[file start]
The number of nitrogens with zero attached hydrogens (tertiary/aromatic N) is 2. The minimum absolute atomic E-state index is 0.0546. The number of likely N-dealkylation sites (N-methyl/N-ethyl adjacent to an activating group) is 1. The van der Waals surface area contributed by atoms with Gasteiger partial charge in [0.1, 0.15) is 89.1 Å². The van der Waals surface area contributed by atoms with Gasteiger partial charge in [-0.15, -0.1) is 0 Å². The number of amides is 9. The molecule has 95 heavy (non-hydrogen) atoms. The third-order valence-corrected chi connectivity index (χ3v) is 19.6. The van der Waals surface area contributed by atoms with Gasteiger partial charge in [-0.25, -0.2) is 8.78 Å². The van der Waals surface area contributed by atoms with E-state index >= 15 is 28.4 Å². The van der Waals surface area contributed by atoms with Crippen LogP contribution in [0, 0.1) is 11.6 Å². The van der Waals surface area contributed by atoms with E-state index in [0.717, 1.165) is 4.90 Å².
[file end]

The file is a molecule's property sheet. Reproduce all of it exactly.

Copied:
The number of nitrogens with zero attached hydrogens (tertiary/aromatic N) is 2. The minimum absolute atomic E-state index is 0.0546. The number of likely N-dealkylation sites (N-methyl/N-ethyl adjacent to an activating group) is 1. The van der Waals surface area contributed by atoms with Gasteiger partial charge in [0.1, 0.15) is 89.1 Å². The van der Waals surface area contributed by atoms with Gasteiger partial charge in [-0.15, -0.1) is 0 Å². The number of amides is 9. The molecule has 95 heavy (non-hydrogen) atoms. The third-order valence-corrected chi connectivity index (χ3v) is 19.6. The van der Waals surface area contributed by atoms with Gasteiger partial charge in [-0.25, -0.2) is 8.78 Å². The van der Waals surface area contributed by atoms with E-state index >= 15 is 28.4 Å². The van der Waals surface area contributed by atoms with Crippen LogP contribution in [0, 0.1) is 11.6 Å². The van der Waals surface area contributed by atoms with E-state index in [0.717, 1.165) is 4.90 Å².